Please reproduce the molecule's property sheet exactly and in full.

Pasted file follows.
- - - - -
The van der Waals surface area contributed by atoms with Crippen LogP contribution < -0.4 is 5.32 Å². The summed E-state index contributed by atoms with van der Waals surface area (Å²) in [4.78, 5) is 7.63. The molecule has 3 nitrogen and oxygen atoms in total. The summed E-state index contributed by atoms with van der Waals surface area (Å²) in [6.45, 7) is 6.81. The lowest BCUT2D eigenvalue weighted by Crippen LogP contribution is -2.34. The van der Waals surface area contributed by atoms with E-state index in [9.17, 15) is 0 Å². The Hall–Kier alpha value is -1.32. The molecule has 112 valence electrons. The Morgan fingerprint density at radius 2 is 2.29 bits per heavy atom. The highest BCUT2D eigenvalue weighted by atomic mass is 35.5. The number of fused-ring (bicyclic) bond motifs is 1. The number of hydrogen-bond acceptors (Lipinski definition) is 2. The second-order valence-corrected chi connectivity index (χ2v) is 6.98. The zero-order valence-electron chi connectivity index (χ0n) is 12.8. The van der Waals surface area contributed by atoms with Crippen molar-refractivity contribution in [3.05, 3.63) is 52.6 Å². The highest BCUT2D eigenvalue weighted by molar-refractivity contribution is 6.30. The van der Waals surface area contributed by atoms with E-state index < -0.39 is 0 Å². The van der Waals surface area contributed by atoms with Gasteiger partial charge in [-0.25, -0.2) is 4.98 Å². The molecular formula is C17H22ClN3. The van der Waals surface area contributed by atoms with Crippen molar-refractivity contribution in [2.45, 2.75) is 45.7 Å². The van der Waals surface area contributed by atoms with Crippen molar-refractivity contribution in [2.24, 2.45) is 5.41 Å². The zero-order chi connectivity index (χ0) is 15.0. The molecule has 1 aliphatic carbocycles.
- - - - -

The van der Waals surface area contributed by atoms with Crippen LogP contribution < -0.4 is 5.32 Å². The summed E-state index contributed by atoms with van der Waals surface area (Å²) in [4.78, 5) is 7.63. The molecule has 3 nitrogen and oxygen atoms in total. The summed E-state index contributed by atoms with van der Waals surface area (Å²) in [6.45, 7) is 6.81. The lowest BCUT2D eigenvalue weighted by Crippen LogP contribution is -2.34. The van der Waals surface area contributed by atoms with E-state index in [9.17, 15) is 0 Å². The Hall–Kier alpha value is -1.32. The molecule has 112 valence electrons. The Morgan fingerprint density at radius 2 is 2.29 bits per heavy atom. The highest BCUT2D eigenvalue weighted by atomic mass is 35.5. The number of fused-ring (bicyclic) bond motifs is 1. The number of hydrogen-bond acceptors (Lipinski definition) is 2. The second-order valence-corrected chi connectivity index (χ2v) is 6.98. The zero-order valence-electron chi connectivity index (χ0n) is 12.8. The van der Waals surface area contributed by atoms with Crippen molar-refractivity contribution in [3.05, 3.63) is 52.6 Å². The highest BCUT2D eigenvalue weighted by molar-refractivity contribution is 6.30. The van der Waals surface area contributed by atoms with E-state index < -0.39 is 0 Å². The van der Waals surface area contributed by atoms with Gasteiger partial charge in [-0.25, -0.2) is 4.98 Å². The molecular formula is C17H22ClN3. The van der Waals surface area contributed by atoms with Crippen molar-refractivity contribution in [2.45, 2.75) is 45.7 Å². The van der Waals surface area contributed by atoms with Crippen molar-refractivity contribution in [2.24, 2.45) is 5.41 Å². The zero-order chi connectivity index (χ0) is 15.0. The molecule has 1 aliphatic carbocycles.